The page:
Newspaper Page Text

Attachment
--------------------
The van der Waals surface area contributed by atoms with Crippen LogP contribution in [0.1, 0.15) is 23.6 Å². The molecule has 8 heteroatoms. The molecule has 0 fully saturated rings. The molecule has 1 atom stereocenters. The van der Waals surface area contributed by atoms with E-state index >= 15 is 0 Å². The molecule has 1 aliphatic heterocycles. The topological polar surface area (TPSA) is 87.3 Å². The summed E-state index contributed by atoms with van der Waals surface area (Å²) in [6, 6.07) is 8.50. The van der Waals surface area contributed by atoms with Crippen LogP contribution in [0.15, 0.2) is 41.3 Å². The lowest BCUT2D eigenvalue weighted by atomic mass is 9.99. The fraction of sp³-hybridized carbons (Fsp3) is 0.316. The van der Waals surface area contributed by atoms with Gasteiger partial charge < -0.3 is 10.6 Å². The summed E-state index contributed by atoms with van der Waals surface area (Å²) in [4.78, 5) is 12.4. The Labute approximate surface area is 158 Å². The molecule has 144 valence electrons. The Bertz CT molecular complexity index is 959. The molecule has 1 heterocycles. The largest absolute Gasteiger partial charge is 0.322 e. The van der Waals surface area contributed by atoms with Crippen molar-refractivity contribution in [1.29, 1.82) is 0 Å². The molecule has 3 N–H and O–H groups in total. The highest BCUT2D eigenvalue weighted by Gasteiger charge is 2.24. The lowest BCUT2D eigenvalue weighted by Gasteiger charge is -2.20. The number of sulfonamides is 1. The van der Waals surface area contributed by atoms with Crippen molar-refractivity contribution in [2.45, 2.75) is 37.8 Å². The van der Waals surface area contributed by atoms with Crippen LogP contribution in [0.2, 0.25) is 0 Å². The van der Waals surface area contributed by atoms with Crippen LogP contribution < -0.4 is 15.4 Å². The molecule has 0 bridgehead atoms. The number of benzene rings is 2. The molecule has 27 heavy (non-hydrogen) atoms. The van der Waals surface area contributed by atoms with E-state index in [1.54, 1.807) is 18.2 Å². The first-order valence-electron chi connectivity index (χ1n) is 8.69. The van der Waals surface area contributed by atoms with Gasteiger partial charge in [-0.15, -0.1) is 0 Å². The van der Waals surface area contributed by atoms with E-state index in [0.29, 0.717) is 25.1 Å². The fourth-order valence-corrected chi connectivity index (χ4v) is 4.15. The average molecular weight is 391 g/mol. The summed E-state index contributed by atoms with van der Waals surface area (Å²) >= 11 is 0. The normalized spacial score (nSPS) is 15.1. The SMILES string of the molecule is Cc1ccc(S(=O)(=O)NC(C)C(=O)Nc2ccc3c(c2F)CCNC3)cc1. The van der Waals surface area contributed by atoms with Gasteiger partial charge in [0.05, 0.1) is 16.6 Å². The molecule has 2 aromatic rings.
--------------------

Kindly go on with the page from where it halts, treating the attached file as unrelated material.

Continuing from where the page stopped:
GRAHAM & HAZLNTT. PubULhhe urFpICU I1 PARK AV. P. O. BOX 908 tMtenr at the Poet OIoe for trma salem through the mail at mooad aeli rawe UB. R I[TMION st one Teo ..................... ee MI Months ................... eI During the ast few weeks mnay let ters have been received at the News office, containing words of encourage ment and apreciation of the work that the News is doing in forcing the mll Itla law to a referendum, and the other work that is being carried on by the News in the battle of the work ers against exploitation It is very pleasing to know that the efforts being made In this office I. so widely appreciated. The task of maintaining a sociallst paper is very difficult, the obetacles to be overcome are many, great is the opposition to be met from the habitual knocker, who is moved by petty jealotasy and spite, and from those who benefit by the present order of things. Condition in Montana politics are rotten, a great many exposures can be made and should be made, but the Montana News is not in a position to make the necessary investigations, not in financial circumstances to do the work, although we hope to be soon where we can work to advantage. One of the difficuties to be met with at present is, a mortgage on the machinery of the News., which we are trying to lift. We need to raise $1.200 in order to wipe out the mort gage. We have not long to raise this amount in. and to those who belelve that the News is doing good work, .Who have faith in the News that it will be as fearless In the future as in the past. indeallng with the pro hlems that effect the workers, we will ask some assistance, not in the form of donations, but a little effort, a little time to sollct subscriptions for the News. If we can add 2,500 new subscribers In the next sixty days, we will be safe, and the mortgage will be wiped out. A little work on the part of its friends can put the News on its feet. Nearly all of yoa can send in one sub each week, some of you can send in six subs a week, but every subscript ion counts and we sincerely hope that an effort wiLl be made by the friends and suporters of the News to assist us at this time. A Socialist paper is required in Montana, one that can deliver the goods, and the Montana News has de livered the goods, can deliver the goods, and will deliver the goods. The fight we have made against the militia law has aroused the wage slaves of Montana In revolt, and has done more than any other in years to direct the working class of Montana towards the Socialist movement. The great mass of railroad men In Montana who have been indifferent to the Socialist propaganda are being aroused by the expose of the militia Law and the railroad men hold the key to the social revolution, and to socialist political vbitory in this state. With he reapportionment of legis lative representation in Mantana. present indications are that, exclusive of SBlver Bow county, there will be from 10 to 12 Socialists in the next legislature. including one or three state senators Such is the present outlook, but there is work to be done, what ad vantages we now hold must be added to, and the success that present con ditions Indicate can only be achieved by the Socialists of this state, provided they use good judgement, and take advantage of present opportunities. To carry on the work a Socialist paper must be sustained, there is room for other Socialist papers in the state, but, the Montana News has a speciality of its own, and is in poe. session of data onlocal conditions that very few Socialist editors are fortun ate enough to have The News itf taken out of the fin ancial tightness that surrounds it, a steady attack will be kept up on political corruption, graft in high paces, and the steals of natural re scarees that is now taking place from the people, we can keep this up till the election of November 1912 and help to elect ooiallsts to the legis lature. But what the Montana News pub lishes is of little value unless the paper has a large lrcultlon, there fores, we aush you to ocll on your .eaghbours and get their sub to the News. As yk our tellow workers in shop, mte, mill, facetory and railroad te ssetbe for the News. Help all you osa, every little eouts We need your help and the kolcaltt m-eme.st In Montana needs its 'rl~eadeuht" the Moana News. Prospectus Of History of the Supreme Court of U. S. Bw GUOrWAYW MtIW No established Institution In the United States is more powerful than the National Supreme Court. nor is there any, the actual story of which is esm known or more wrapped in ex alted mystery. Irrespective of what legislatures or Congres or lower courts may do, the nine men composing this court have the power of nullifying or setting aside any law as unconstitutional. Of these men a majority of five can and do dictate what our laws and govern ment and conditions are to be. thus becoming a dictatorial and irresponsi ble body. wayring the welfare of nine ty five millions of peop'e. The ruling class is willing to allow every other instltution political or social to be criticised, but It has ever demanded that the Supreme Court of the United States be held above re proach and above criticism The rea son is obvious. This tribunal has been the most powerful lnstrument of the ruling class, the studied and per sistent podicy of which has been, to proclaim its sacred character and to inculcate popular reverence for It. It is urgently necessary to narrate the facts concerning the Supreme Court as it has been from the start and as it is to.day . This, up to the present has never been done; nothing but eulogistic and flowery accounts have been written. To get the acurate facts Gustavus Myers has had to spend a protracted period in difficult research. The facts however are now obtained. They are not mere nominal facts or those of a superficial character. They are the authentic underlying facts, all taken from court and other public records,. and for the first time will present the actual story of the United States Supreme Court. These facts wid show overwhelmingly and Indisputably the followlng: That the majority of the men who drafted the Constitution of the United Sates, drew it up expressly to safe guard the ruling class and to allow the accomplishment of vast schemes of plunder under color of organic law. That the greater number of those men themselves already deep in schemes of personal plunder, and that Immediately after the government was Control of the Public Schools. By MAY WOOD-BIMONi One institution is already in the hands of public management, that is the public school. But while the pre setn conditions exist we cannot for get that the government, being con. trolled by a ruling clalu, the schools are managed by them. They, through the legislatures and boards of taxation, fix the rates of taxation and the appropriation of funds that shall be used for school purposes. They secure the election and appointment of school boards that decide on courses of study for the children of the people and administer the school affairs. They select and determine the qualil fication of the teachers The funds for the support of schools, one great essential, are theirs to withhold. This they do both in the country and city schools, displaying poorly equipped schools, poorly paid teachers, and de lapidated buildings. In the state of Kansas the tax for school purposes in cities of the sec ond class has been put by the legis lature at not more than nine mills. This is proving a pitifully Inadequate amount and is cutting off the pos sibility for improvements or well paid tional ptogram, It is not alone that the public schools on the material side can have their usefulness crushed out by lack of sufficient financial support, the op posing class also controls the educa program Experts in education are not often elected to school boards but through political manipulation "business men" are put in control. These know little or nothing of the problem of educa tion. One point they do often under stand, that the children ofworkers are to be handled in 'he schools after the factory method at the lowest cost per capita Always In history there has existed class e*ucation. The mnasses have been educated only so far as the rul. Ing class has deemed it necessary to make the toilers a useful subject class. This was true In the Middle Ages, it ia true today Not long ago a member of the d* pi tment of Education In one of ouar large . niverslties said to me, "I some organised, put through still greater schemes of pillage. An abundance of facts hitherto never brought out will be presented That the Supreme Court of the United States was designed to be the arch protector of the lnviolate rights of personal and corporate porperty; that it was designed to be the author atative mandate of the rullng class and has consistently remained so That from its inception, tb su preme court Justices have been men carefully selected because of their wealth, their pows rfui oonnections, their interests, or tehar proved subser viency and buas. For the first time. Comrade Myers will present the de tailed and hitherto unknown facts from the time of John Jay, the first Chief Justice, to Edward D. White the present Incumbent of that office. The facts connected with a great number of the Assoclate Justices will also be brought out. That some of the most important decisions of the Supreme Court decIs lons which have been cited as pre cedents in thousands of cases and which are the literal law to-day have sprung In many instances from the personal Interests of the Judges mak Ing them or of their associates. The real startling history of these Will be fulhy described The facts are oertain to make a great sensation. That the successive Chief Justices have represented the special lanterests of the particular dominant section of the capitalist class of their day. This will be demopstrated in detail and be yond question. That Just as the Supreme Court Judges of early days were interested in great landed estates or schemes to obtain great tracts of land (the land ed interests were then the dominant Interest.) so to-day the majorlty of men of the Supreme Court bench have been attorneys for railroads, banks. and other corporations. Here also the continuous specific details will be given. This work is certain to be of the greatest propaganda value. It will not be mere statement. It will be nothing but the verified facts, with the references from the records for every fact given. times wonder how long the people will submit to having the children mentally destroyed and maimed as they are In the public schools today." And this man was a staunch de fender of the public school. "Quantity" not "quality" education rule. in the schools today and even the quantity the workers' child re ceives is all too small. One day we will be surprised at the mummery we have called education. The pubilc school is the one Insti tution that the Socialist Party must at all times support but we cannot re main blind to its terrible defects that have resulted from clias rule. In Girard. Kansas. the schools have been for years in a most delapidated condition. The children were housed in buildings that would have disgraced a good farm it used for a stable. The heavy taxpayers, represented by their school board, made no move to secure anything better. The children had not even the simp.tst equipment such as maps and dictionaries. Finally the buildings began to crack about the. heads of the children. They were dangerous. Stll nothing was done. At last the Socialists, believing they had sufficient strength to force the matter to an issue, began an Investi gation They carefully went over every building, noted the dangerous cracks and sinking walls and sagging floors ad the prominent tack of equip ment They investigated the use of the funds and the rate of taxation. Then they prepared a series of leaf tets setting forth the facts and put them in the hands of every voter, man and woman, for women have the mun. cipal suffrage, nla the Girard school district. They called a mass meeting at the county building and men and women who had never neared a So. cialiet meeting came to see what wua to be done A petition was ciroulated calling for a specals election to raise bonds to build new bulnglas. The petition was presented to the school board which, was surprised at the arousal of the people, finally voted to ask the mayor to call the election. But Girard had a republican mayor and city corm a loneta,- * b one the oemage. aos m ed Uo ame*M-. and eI election was net ealed. Then a um1. sleetioo of of flno was hold mIemb ater and the werham eem5leas of their class later este, at h elmted a seel t mnagr. Now the all tot the electoon of the school bend he bees posted by the Scia.nst mayor. What has happened In this oaue can happen in a hundred more. When Comrade eals went in as mayor of tndsay, Ontario, less thas a year ago the first thing he did was to have a bond for several thousand dollars vot. ed to bud schbools for the children of the people. He said to me recently while I was in Canada, "For years the common schoolls have reoeived no attentio from this city. The child ren were housed in posetively dirty barracks. A pittiful tow of the work. ers' children ever et beyond the first few oreems and the money was all ex pended on the higher collegiate in. titutions where the child of the well to do alone eeuld go." In many plaoes Socialists are serv. lan on school boards There will be hundreds more in these positions be fore anMther five years, and it is of the first importance that there should be deflnite Ideas of necessary changes In the schools. There are not only questions of ad mlaietration but questions of ped agegO that must be handled by these Socialist officials. No more Important thing exists than the formlng of future citizens This work is partly at least in the hands of the school. Its function shouldbe to make boys and girls into the best possible social agents, to fit them for useful work. and enable them to speed their leisure In ,a way that will ,dd strength and growth to their powers. The locialists will find that there is much that they must reconstruct in the public school. At least there are certain things that must be aimed St by every Socladlt eleoted to a poe tlon on a schoolboard. 1. Skffelent well equipped build Ings with out door cshools for the weak children and oreful medical lanspect IoL 2. An increase in the number of chlldren Ia the hands of each and as urin grearter individual attention. . lay grounds and gardens at tached to all schools and manual training equipment provided. Voca toiat training furnished by public schods. 4. peial attention to sub-normal and eceeptionally bright children. 5. An Investigation of the methods used. A child's individuality and power to act nladependently can be crushed easily through wrong meth. ods. . The best teachers at thq best wage that cau be secured. 7. An advisory council of the teachers that shall asist in making out courses of study and advising on the general management of the amehad 55500L 8. Grater use of the school build iua as. social centers, and greater co-operation between the schools and the parents 3. The largest appropriatlonts that can be secured for the support of the schools. 10. An nlavestgation of the school books used and the seleUtion of the best that can be secured 11. The feeding of children, and bathes to assure cleanlness. 12. Continuation schools in con aoction with the public schools sys tem but it should be arranged that the persons under eighteen years work In the tontinuation school should be car. red on in the day and not in night shoo*. 18. Weli equipped laboratories for soientific courses In the high schools. HE RZFERENUVJ. The signatures for the referendum on the militia law are climbing up and it the good work keeps on the referendum will be secured The boys at Basin have filed a ~nge list of names during the past week with the Clerk and Recorder of olt. ferso county and there have been 100 ameos more than the.required It per cost boon filed with the Clerk and Raeorder of Deer Lodge county. Other places report activity and It is hoped that drting the coming week a few mere ounties will file petitions with the required 15 per oent of the voter' names attached. very person having petitions sheod get native and see that every algnmaure poethbl is neared and the petitols filed at a oearly date In or de tat we may know what eoruties to aomssrate our efforts en, at the flnb to asen the reuired toeta number of ames bewil resolved. Remember this Is the first time that a demand hes beo made fer a teter. adim In MOatasM sad we aspt be seemd u. thene must be aso smo an Mes taleu . at nebshue miltl laMw Is mea emarageass ha mo.t people Imagine Therefor put en am oeas spurt amd get the toe.eadnm poetitions filed at onee. WAR-WAT YOU? DO YOU KNOW that la one sigle eampaign of Napoleon's over 150,000 boys under 30 years of age were dee troyed ? S. DO YOU KNOW why there were no offieers on board the battleshp Maine when she was blown up? DO YOU KNOW that a modern Oat. ting gun can be fired from 000 to 1,800 times per minute-and, by an electri cal attachment, even 3,00 per min ute? That artillery Is now over 12t times more effective than It was even in the hideous battles of the Fral.o Prumlan War Id 1870? DO YOU XONW that In the Russian. Jananees war, regiments of men and boys were forced to charge ten times up a hilslde swept by bateries of Gatling guns and that the men and boys fell down in heaps and moonds four and five deep, some of the poor fellows receiving seventy bullet wounds-almost torn to shreds? DO YOU KNOW why well.known American Army officers have bitterly cursed this book, WAR-WHAT FOR? (They have been heard doing so.) DO YOU KNOW that a first case modern rifle will force a bullet through 0o one Inch pine boards; that the Danish "Rexer" rifle can be fired 300 times per minute; and that a modern galling gun will tear a board fence to pleoes a mile away in saz mlnutes? DO YOU KNOW that the red-stain ed god of war Mars, in the civillsed wars of one hundred aend ten years following 1780, drank, night and day, two galknns of human blood every 30 minutes? That blood ran down the hill In streams away from the heape of dead and wounded at Port Arthur? DO YOU KNOW that one "Dread nought" battleship costs as much as the ofttcially estimated total value of all the books in all the libraries of 404 leading colleges and unversities In the United States? DO YOU KNOW that the Amerlcan Soldier's ration is officially estimated to cost asi and two thirds eonts each? And that the Government has hunted the runaway boys, In the last three years, as if they wre wild beasts, of fering 850. a bead for their capture? and that suicide In the American army was 38 times greater in 1000 than in 1007? (Official evidence in War-What For?) DO YOU KNOW that soldier life so surprises and sickens the soldier boys that over halt of ad the several thousand annual desertions are by boys In the first year of their service and that many more than half of thes first-year desertions are by boys in the first six months of their ser vice? (Official evidence In WAR WHAT FOR?) DO YOU KNOW that President Taft, when Secretary of War. sneer ingly said in his official report that "the life of the soldier as at present constituted, Is notone to attract the best and most desirable class of en listed men." And that it was propos. ed, in the same report, to make the life attractive by improving the fare of the soldiers and that It was urged (quoting from his report): "Butter, THE OLYMPIAN THE COLUMBIAN THE ALL "STEEL" TRAINS-THE "SAFE" TRAINS VIA THU Chicago, Milwaukee & Puget Sound Ry. AND THN Chicago, MilWaakee & St. Paul Ry. Speclally oonstr.cted "AIt-Irt" e' Standard sleeping and tourist cars of the world-famed "aon(ger-HighorWider " berth variety. Steel dining carsr luurliously furnashed. A service of the very hghest cla, and a cuisulne that offers the eholeut and best that the market afford. If you west to travel east or west the safest and shortest way, as well as the way of greatest pleasur take one et thee new standard flyers. LOW SlIrINER EXCURSION now In lftest to practcally all ponlat Nost and .n the Paelfgl Leas assum aaes..edae mol ºpe Detales dalrnmalon regarieg "e% Trrain 4Slie, to.., eheerflly turamhed. W. 1P. NWAR. W A .a. P A. Alm, Ih Ams U ael as s. W. Uaumma. mesrei Pta..r hM mlak and melsemi or Wpra at least, shou4 be added to the arrsea ra tiol These artiles are almost nee. emawr In the prepartatl. of desrrt". Do y.n kLow what kind of a man Aoe present CommanderJlnChlef es pected to tease ito the servie with phimmed milk and molaes or cheap srtup? Could hib se be tricked with milk and molmses or syrup? (Full dlscusnlon ia WAR-WHAT FAR?) WAR--WHAT rO3R? Is a hand some, sold-stamped, high-grade cloth. bound, double-backed book, printed In ueasy open type on high quality paper, xs Inohes in sme. The book contaotins 3t5 pages; 12 chapters; 13 Intensely interesting full-pere pictures (three powerful half-tones); several literary photographs of hell; trenchant discus. don of every phase of war, mdltarlsm, and sooial struggle; more than a dos. on strong passaes for school and en tertainment declamations; over 380 oltations and quotations from author. Itles; bibliography; numerous maugest ions for promotlang the propaganda sgalnst war and capitallsm; an abun dance of material for lectures on war, mldtarlsm, the claus struggle, capital ian, soialism, and the history of the working clas. A book of this lsoe, stock, binding, and richness of Ulus tration is usually mold at $1.50 to 8.0e Can be had from the Montana News for $1,20 pootpaid. After committlng some ordinary piece of thievery, it is a customary thing for a capitalist to have a law puassed making that outrageous act legal. Be sure and yead the next issue of the Montana News Order a bundle ard get your neighbour to read it. Have you signed the petition for the referendum on the Donohue Militia An desses at labor as wee as beus lam and cmewarde I1 endsemaa --nnlud -ab amodslseim to adve-- ~l r welbs.. he tmem ar the damw that s not elained ar m-amm p.rctleen. Even the hbeass e the aid as well a the hunma thma pre - the bnews is esoalemd seU psses elm. It h time that the rars wmre -aunisd 6s ae mmles to sse o te bonueas and pemodises that can enly *begas by Msn net mmbegre - ues-- a ftises miesmt an l - 8 el or egamlne, can be had by mnsdirg a loer f Isqu4 y r- a Isucaw l.r oa N tnO n ae Sor rwn. DeN oat 11 -na THE lSEAVTIFUKIAJtL MARK PIN Exact model of orilinal pin worn by Marx. and now in possession of Comrade French of Washington. D. C. Reg Ifa. devices, beautifully enamell. ed. Solid, durable and handsome. S2 cents each. Five for One Dollar.' Worn by thousands of Socialists. Spec al bargains In books and leaf lets on Socialism.. Send for Price list. Wllshlre Book Company. 113 East 36th Street, NEW YORK "Clearing House for all Socialist - Literature."